7. Use the same tooling, regardless of function or job title — In SRE, you can’t have different teams using different sets of tools. “There is no good way to manage a service that has one tool for the SREs and another for the product developers, behaving differently (and potentially catastrophically so) in different situations. The more divergence you have, the less your company benefits from each effort to improve each individual tool.”
What’s the relationship between SRE and DevOps?
SRE and DevOps are often discussed together, but they’re not the same thing.
“SRE is a very specific functional role within an organization that ascribes to the DevOps philosophy,” says Schlossnagle. “DevOps is a ‘way’ in which an organization should operate, while SRE is simply a single unit in an organization that adheres to that ‘way’.”
The contributors of The Site Reliability Workbook further explain the relationship between DevOps and SRE:
DevOps is in some sense a wider philosophy and culture. Because it effects wider change than does SRE, DevOps is more context-sensitive. DevOps is relatively silent on how to run operations at a detailed level …
SRE, on the other hand, has relatively narrowly defined responsibilities and its remit is generally service-oriented (and end-user-oriented) rather than whole-business-oriented. As a result, it brings an opinionated intellectual framework (including concepts like error budgets) to the problem of how to run systems effectively …
Or, to put it another way, SRE believes in the same things as DevOps but for slightly different reasons.
Where DevOps ends and SRE begins is open to interpretation. Perhaps the best illustration of this comes from Seeking SRE, Chapter 12, which editor David N. Blank-Edelman included to demonstrate 35 different viewpoints on the DevOps-SRE relationship.
What organizations need to know before adopting SRE
Implementation of SRE requires planning and consensus.
For example, a company that wants to implement SRE needs to be prepared to make agreed-upon customizations that map to its specific business. “The most important thing an organization should consider before moving to SRE is to define what SRE is to them and how it will work for them with a strong position statement that is widely adopted outside the new group,” Schlossnagle says.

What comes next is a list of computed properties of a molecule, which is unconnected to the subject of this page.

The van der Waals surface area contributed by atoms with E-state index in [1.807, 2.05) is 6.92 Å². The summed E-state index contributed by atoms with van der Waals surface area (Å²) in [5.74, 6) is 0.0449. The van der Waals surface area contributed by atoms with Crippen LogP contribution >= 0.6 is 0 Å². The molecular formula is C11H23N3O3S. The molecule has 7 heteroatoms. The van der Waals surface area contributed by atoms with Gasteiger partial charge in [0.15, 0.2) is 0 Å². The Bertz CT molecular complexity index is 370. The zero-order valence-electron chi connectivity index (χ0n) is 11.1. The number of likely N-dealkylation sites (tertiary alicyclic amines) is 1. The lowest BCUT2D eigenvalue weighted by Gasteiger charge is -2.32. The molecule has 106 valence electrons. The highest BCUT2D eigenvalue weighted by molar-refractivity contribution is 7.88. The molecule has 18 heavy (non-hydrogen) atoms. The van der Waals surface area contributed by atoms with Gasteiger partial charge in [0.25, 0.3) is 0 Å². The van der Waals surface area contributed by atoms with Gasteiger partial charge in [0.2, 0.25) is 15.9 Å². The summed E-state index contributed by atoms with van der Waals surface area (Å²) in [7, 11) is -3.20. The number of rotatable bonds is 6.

SRE requires full buy-in from the company. “Once an SRE team is in place, their potentially unorthodox approaches to service management require strong management support,” writes Treynor Sloss in Site Reliability Engineering.
Here are two examples from Blank-Edelman in Seeking SRE that illustrate the level of buy-in an organization should expect to encounter. First, for SRE to take root, workplace toil needs to be acknowledged and addressed:
The SRE model of working—and all of the benefits that come with it—depends on teams having ample capacity for engineering work. If toil eats up that capacity, the SRE model can’t be launched or sustained. An SRE perpetually buried under toil isn’t an SRE, they are just a traditional long-suffering SysAdmin with a new title.
Second, organizations should consider how SRE teams are funded:
If you want your move to SRE to be more than a change in job titles, you are going to need to make the case that the SRE team should be funded to do engineering work and attached to teams who own the service lifecycle, from inception to decommissioning.
As you can see, a move to SRE cannot be in name only. It needs commitment and follow-through to succeed.
Learn more about SRE
Ready to take the next step? Check out these resources.
Site Reliability Engineering — In this collection of essays and articles, key members of Google’s Site Reliability Team explain how and why their commitment to the entire lifecycle has enabled the company to successfully build, deploy, monitor, and maintain some of the largest software systems in the world.
The Site Reliability Workbook — The Google engineers who wrote Site Reliability Engineering return with this companion that uses concrete examples to show you how to put SRE principles and practices to work in your environment.
Seeking SRE — The more than two dozen chapters in Seeking SRE bring you into the important conversations going on in the SRE world right now.
How to make a lion bulletproof: Setting up site reliability engineering (SRE) in a global financial organization — Janna Brummel and Robin van Zijll share lessons learned from a year of doing SRE.
Architecting a postmortem — Will Gallego walks you through the structure of postmortems used at large tech companies and debunks myths regularly attributed to failures.
Principia SLOdica: A treatise on the metrology of service level objectives — Jamie Wilkinson offers an overview of SLOs and demonstrates how to implement them in your own projects.